You have a team of talented developers and designers, a beautiful app, selling a beautiful product. Your sketchy competitor with a dated website and a disposable product converts three times better than you. What gives?
UX design process is often preached as the best way to design the think that suits the customer needs best. Which such process might be highly effective in some cases, it cannot be applied as a one-size-fits-all solution. Teams tasked with solving problems quickly and creatively, should bypass formal UX process for sake of delivering into market quickly, failing fast, and learning from the experiments.
There is a myriad ways to make a side table for the living room. So many different shapes, sizes and materials available. I've wanted to make something that would be modern, simple, functional, and durable.
After a series of sketches and renderings, I've settled on a design that is inspired by contrasts found in nature. A design that is beautiful by simplicity.
Distracted in awe of Whistler's beautiful scenery, I suddenly realized that I only had one pole as I was about to get off Crystal Chair. Most of the lift line goes over rugged, wooded terrain, so my chances of finding the ski pole I somehow dropped were slim. Nevertheless, I spent about an hour trying to locate my pole, but eventually just ended up buying new poles.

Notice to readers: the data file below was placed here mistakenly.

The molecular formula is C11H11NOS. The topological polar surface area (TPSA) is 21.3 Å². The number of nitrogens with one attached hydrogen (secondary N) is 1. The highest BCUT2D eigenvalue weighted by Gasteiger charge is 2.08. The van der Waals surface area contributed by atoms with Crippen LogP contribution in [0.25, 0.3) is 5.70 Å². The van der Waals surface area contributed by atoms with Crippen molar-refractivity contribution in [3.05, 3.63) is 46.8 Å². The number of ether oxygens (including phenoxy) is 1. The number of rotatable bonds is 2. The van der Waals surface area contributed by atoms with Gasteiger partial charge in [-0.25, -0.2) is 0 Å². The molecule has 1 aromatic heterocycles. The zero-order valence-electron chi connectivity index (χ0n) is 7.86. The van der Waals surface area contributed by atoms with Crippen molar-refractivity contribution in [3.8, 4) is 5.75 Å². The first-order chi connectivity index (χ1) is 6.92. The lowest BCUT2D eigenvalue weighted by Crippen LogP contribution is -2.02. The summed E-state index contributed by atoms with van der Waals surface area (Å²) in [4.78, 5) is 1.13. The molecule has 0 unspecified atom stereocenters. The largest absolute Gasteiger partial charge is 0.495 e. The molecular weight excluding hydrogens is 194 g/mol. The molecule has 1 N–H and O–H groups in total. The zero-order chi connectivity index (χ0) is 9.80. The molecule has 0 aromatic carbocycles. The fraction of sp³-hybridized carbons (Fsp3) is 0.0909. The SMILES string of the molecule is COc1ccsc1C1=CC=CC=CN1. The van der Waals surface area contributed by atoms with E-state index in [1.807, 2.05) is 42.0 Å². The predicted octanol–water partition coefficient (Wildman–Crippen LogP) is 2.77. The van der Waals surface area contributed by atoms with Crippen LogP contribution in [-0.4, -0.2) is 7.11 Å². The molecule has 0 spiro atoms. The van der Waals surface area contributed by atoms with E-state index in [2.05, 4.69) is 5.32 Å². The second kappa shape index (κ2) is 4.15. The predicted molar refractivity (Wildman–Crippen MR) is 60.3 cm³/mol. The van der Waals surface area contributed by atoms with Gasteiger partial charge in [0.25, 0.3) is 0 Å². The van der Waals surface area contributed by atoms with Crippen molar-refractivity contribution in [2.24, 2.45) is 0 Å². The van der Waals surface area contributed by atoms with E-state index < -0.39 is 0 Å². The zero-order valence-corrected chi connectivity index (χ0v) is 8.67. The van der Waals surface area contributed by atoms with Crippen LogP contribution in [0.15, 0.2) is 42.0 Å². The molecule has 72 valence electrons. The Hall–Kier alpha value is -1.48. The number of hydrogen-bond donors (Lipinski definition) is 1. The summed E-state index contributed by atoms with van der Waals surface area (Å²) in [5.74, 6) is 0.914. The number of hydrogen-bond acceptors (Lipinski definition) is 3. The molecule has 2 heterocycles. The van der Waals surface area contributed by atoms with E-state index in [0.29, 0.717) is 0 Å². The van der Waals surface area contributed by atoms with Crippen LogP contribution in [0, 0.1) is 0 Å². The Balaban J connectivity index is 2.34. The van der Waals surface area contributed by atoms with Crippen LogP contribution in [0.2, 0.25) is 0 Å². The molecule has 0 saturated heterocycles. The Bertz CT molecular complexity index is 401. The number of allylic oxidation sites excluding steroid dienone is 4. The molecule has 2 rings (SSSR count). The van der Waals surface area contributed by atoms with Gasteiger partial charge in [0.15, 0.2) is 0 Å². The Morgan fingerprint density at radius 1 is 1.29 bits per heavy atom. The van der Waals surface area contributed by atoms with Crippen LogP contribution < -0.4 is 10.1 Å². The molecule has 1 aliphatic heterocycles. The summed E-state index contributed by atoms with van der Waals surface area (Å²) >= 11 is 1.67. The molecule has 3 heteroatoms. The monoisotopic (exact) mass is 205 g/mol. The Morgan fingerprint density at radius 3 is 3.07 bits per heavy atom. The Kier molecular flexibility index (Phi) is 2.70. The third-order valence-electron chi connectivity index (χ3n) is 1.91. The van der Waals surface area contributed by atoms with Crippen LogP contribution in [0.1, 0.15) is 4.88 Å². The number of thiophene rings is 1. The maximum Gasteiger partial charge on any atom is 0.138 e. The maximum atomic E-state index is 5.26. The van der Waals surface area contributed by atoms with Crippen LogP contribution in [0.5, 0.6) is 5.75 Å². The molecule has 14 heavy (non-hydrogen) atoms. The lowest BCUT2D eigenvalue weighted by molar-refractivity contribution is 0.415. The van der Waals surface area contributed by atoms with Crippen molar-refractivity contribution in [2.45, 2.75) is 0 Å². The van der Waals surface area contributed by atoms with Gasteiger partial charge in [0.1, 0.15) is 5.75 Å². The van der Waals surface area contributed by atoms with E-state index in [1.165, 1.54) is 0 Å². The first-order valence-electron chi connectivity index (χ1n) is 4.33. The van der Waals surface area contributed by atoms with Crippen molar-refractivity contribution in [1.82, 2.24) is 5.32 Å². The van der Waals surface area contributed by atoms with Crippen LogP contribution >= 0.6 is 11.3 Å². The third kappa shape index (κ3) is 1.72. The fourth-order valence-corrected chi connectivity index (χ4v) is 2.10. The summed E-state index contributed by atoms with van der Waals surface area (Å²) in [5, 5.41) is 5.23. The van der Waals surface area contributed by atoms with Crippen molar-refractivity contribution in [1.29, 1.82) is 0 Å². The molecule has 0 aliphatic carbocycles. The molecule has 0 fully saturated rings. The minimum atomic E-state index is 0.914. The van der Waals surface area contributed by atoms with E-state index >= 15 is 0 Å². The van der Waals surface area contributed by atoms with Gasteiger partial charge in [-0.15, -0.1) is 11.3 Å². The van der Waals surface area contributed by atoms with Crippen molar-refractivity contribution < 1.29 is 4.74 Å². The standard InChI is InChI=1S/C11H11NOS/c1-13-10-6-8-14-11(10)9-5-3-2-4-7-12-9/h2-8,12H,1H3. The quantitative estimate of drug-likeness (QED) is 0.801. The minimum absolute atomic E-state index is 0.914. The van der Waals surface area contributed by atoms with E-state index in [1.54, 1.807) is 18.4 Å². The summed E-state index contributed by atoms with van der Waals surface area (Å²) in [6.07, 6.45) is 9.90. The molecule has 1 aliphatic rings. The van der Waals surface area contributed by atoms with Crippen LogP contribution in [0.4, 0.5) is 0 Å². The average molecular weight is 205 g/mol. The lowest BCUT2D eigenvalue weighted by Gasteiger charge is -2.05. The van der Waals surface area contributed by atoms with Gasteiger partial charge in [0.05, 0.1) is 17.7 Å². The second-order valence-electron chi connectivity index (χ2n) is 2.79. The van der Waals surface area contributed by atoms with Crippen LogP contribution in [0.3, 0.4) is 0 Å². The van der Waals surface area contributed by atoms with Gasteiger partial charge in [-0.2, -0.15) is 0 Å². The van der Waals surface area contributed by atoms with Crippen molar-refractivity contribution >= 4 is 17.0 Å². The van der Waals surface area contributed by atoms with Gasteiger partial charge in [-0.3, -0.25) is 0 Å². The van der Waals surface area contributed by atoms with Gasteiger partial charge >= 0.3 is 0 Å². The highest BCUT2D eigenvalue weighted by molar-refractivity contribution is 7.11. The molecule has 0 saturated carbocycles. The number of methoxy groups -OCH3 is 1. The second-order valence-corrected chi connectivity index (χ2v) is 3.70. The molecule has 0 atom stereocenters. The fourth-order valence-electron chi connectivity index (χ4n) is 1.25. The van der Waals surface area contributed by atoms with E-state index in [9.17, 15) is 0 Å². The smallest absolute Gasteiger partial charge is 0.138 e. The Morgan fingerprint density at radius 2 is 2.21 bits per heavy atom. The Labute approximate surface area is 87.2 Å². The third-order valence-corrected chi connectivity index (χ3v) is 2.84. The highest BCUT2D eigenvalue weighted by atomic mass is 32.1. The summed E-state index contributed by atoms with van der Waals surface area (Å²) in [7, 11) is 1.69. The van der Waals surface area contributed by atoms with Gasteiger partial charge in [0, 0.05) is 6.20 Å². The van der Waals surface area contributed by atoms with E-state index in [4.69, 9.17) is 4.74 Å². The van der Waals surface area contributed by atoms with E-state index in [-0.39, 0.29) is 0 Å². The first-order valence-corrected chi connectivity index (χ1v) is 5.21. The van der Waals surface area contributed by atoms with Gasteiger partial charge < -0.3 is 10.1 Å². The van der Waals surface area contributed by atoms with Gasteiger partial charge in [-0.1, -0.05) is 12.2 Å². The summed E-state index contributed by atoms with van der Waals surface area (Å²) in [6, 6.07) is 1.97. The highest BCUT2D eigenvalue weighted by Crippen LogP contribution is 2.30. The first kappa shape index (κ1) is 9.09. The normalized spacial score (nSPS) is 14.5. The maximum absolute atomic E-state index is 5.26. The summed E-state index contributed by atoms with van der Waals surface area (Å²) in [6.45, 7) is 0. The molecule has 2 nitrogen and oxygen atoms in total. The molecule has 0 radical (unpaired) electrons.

That's how I ended up with a single pole, with no use to it.
Rather than throwing it out, I decided to upcycle it and make a wind chime.
Packaging matters. I'm a strong believer of that. Generally, no matter how good the actual product is, it won't be a prodigy unless it's packaged well. That holds true for beverages as much as it does with electronics, clothing and resort websites.
A few weeks back, my girlfriend and I were traveling through Arizona, and we popped into a roadside gas station to fill up. We didn't have any intent of buying anything other than gas there, let alone buying wine. But as soon as we noticed this really cool bottle amongst the selection of beverages, both of us got the instant urge to bring some of that red wine home.
New this week, Liberty Mutual's responsive policy quoting and bind website (currently available for Renters insurance on mobile devices 9" and smaller) boasts a clean and modern design, heavy reliance on native HTML5 functionality and a streamlined interview process.
Now that this application is public, I've decided to post a short design analysis outlining key new features behind the new application, which has been designed with the customer in mind from the first page, to the last.